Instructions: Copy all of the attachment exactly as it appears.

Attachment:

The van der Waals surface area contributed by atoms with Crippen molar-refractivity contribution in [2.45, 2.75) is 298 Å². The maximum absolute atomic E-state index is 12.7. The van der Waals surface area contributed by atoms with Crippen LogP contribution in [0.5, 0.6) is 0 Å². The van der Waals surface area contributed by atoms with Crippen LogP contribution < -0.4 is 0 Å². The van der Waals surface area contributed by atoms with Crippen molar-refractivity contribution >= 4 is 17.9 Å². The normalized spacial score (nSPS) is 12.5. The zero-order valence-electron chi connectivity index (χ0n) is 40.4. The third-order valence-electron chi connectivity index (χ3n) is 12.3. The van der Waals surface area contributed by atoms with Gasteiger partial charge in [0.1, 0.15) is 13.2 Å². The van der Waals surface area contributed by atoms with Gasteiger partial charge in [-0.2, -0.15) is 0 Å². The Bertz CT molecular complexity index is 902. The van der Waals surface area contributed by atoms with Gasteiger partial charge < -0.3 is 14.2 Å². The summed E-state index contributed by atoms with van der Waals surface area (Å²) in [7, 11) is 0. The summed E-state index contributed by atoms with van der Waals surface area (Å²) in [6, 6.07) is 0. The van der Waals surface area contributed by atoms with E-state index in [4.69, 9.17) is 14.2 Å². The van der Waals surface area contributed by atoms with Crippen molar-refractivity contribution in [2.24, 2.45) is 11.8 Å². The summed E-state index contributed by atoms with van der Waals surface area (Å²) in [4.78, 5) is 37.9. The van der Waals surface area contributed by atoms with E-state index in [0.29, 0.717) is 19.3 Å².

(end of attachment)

The van der Waals surface area contributed by atoms with Crippen molar-refractivity contribution in [2.45, 2.75) is 298 Å². The maximum absolute atomic E-state index is 12.7. The van der Waals surface area contributed by atoms with Crippen LogP contribution in [0.5, 0.6) is 0 Å². The van der Waals surface area contributed by atoms with Crippen LogP contribution < -0.4 is 0 Å². The van der Waals surface area contributed by atoms with Crippen molar-refractivity contribution >= 4 is 17.9 Å². The normalized spacial score (nSPS) is 12.5. The zero-order valence-electron chi connectivity index (χ0n) is 40.4. The third-order valence-electron chi connectivity index (χ3n) is 12.3. The van der Waals surface area contributed by atoms with Gasteiger partial charge in [0.1, 0.15) is 13.2 Å². The van der Waals surface area contributed by atoms with Gasteiger partial charge in [-0.2, -0.15) is 0 Å². The Bertz CT molecular complexity index is 902. The van der Waals surface area contributed by atoms with Gasteiger partial charge < -0.3 is 14.2 Å². The summed E-state index contributed by atoms with van der Waals surface area (Å²) in [7, 11) is 0. The summed E-state index contributed by atoms with van der Waals surface area (Å²) in [6, 6.07) is 0. The van der Waals surface area contributed by atoms with E-state index in [4.69, 9.17) is 14.2 Å². The van der Waals surface area contributed by atoms with Crippen molar-refractivity contribution in [2.24, 2.45) is 11.8 Å². The summed E-state index contributed by atoms with van der Waals surface area (Å²) in [4.78, 5) is 37.9. The van der Waals surface area contributed by atoms with E-state index in [0.29, 0.717) is 19.3 Å².